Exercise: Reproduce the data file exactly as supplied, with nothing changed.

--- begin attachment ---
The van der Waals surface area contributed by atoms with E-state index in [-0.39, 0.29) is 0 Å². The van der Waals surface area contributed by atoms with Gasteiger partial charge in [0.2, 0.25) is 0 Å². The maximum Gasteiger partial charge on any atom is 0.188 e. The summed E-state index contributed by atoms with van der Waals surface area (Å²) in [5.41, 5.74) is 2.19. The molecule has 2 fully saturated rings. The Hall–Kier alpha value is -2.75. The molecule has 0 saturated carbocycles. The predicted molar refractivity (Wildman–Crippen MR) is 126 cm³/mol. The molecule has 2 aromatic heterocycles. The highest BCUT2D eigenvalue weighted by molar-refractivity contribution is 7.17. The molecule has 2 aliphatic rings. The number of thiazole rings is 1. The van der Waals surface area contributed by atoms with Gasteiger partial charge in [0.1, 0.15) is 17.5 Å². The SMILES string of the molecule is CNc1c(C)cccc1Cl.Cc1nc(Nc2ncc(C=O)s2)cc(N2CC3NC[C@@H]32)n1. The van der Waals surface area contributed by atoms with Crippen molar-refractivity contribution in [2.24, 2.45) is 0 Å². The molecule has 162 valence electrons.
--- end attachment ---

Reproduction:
The van der Waals surface area contributed by atoms with E-state index in [-0.39, 0.29) is 0 Å². The van der Waals surface area contributed by atoms with Gasteiger partial charge in [0.2, 0.25) is 0 Å². The maximum Gasteiger partial charge on any atom is 0.188 e. The summed E-state index contributed by atoms with van der Waals surface area (Å²) in [5.41, 5.74) is 2.19. The molecule has 2 fully saturated rings. The Hall–Kier alpha value is -2.75. The molecule has 0 saturated carbocycles. The predicted molar refractivity (Wildman–Crippen MR) is 126 cm³/mol. The molecule has 2 aromatic heterocycles. The highest BCUT2D eigenvalue weighted by molar-refractivity contribution is 7.17. The molecule has 2 aliphatic rings. The number of thiazole rings is 1. The van der Waals surface area contributed by atoms with Gasteiger partial charge in [0.1, 0.15) is 17.5 Å². The SMILES string of the molecule is CNc1c(C)cccc1Cl.Cc1nc(Nc2ncc(C=O)s2)cc(N2CC3NC[C@@H]32)n1. The van der Waals surface area contributed by atoms with Crippen molar-refractivity contribution in [2.24, 2.45) is 0 Å². The molecule has 162 valence electrons.